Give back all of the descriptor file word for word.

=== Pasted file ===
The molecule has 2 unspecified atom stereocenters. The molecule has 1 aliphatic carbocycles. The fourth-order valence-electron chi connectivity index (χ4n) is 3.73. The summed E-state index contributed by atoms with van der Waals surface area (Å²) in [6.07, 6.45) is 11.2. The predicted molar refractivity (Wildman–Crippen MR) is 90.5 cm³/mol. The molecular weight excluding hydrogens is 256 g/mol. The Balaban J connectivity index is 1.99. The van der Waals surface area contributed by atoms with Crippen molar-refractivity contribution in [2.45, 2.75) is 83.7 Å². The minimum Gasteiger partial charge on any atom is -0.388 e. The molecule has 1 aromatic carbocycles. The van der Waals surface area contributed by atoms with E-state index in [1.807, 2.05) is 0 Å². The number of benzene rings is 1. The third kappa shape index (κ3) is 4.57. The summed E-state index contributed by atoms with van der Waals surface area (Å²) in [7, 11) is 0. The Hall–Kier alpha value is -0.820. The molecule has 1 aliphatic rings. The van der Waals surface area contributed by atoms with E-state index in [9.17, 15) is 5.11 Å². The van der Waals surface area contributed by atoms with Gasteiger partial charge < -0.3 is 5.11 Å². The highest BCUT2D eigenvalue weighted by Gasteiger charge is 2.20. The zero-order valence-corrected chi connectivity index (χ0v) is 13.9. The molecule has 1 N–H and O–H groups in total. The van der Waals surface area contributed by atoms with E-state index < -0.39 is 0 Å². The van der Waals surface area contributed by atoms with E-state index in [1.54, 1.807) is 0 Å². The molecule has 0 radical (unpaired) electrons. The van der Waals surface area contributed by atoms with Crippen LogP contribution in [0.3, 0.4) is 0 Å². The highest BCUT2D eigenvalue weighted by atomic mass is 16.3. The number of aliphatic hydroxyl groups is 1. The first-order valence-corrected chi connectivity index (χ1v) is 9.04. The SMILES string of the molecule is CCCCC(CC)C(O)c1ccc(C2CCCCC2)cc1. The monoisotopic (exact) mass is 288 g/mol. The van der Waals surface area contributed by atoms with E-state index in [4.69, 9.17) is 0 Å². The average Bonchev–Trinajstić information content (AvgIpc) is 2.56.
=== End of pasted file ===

The molecule has 2 unspecified atom stereocenters. The molecule has 1 aliphatic carbocycles. The fourth-order valence-electron chi connectivity index (χ4n) is 3.73. The summed E-state index contributed by atoms with van der Waals surface area (Å²) in [6.07, 6.45) is 11.2. The predicted molar refractivity (Wildman–Crippen MR) is 90.5 cm³/mol. The molecular weight excluding hydrogens is 256 g/mol. The Balaban J connectivity index is 1.99. The van der Waals surface area contributed by atoms with Crippen molar-refractivity contribution in [2.45, 2.75) is 83.7 Å². The minimum Gasteiger partial charge on any atom is -0.388 e. The molecule has 1 aromatic carbocycles. The van der Waals surface area contributed by atoms with E-state index in [1.807, 2.05) is 0 Å². The number of benzene rings is 1. The third kappa shape index (κ3) is 4.57. The summed E-state index contributed by atoms with van der Waals surface area (Å²) in [7, 11) is 0. The Hall–Kier alpha value is -0.820. The molecule has 1 aliphatic rings. The van der Waals surface area contributed by atoms with E-state index in [9.17, 15) is 5.11 Å². The van der Waals surface area contributed by atoms with Gasteiger partial charge < -0.3 is 5.11 Å². The highest BCUT2D eigenvalue weighted by Gasteiger charge is 2.20. The zero-order valence-corrected chi connectivity index (χ0v) is 13.9. The molecule has 1 N–H and O–H groups in total. The van der Waals surface area contributed by atoms with E-state index < -0.39 is 0 Å². The van der Waals surface area contributed by atoms with E-state index in [1.54, 1.807) is 0 Å². The molecule has 0 radical (unpaired) electrons. The van der Waals surface area contributed by atoms with Crippen LogP contribution in [0.3, 0.4) is 0 Å². The highest BCUT2D eigenvalue weighted by atomic mass is 16.3. The number of aliphatic hydroxyl groups is 1. The first-order valence-corrected chi connectivity index (χ1v) is 9.04. The SMILES string of the molecule is CCCCC(CC)C(O)c1ccc(C2CCCCC2)cc1. The monoisotopic (exact) mass is 288 g/mol. The van der Waals surface area contributed by atoms with E-state index in [4.69, 9.17) is 0 Å². The average Bonchev–Trinajstić information content (AvgIpc) is 2.56.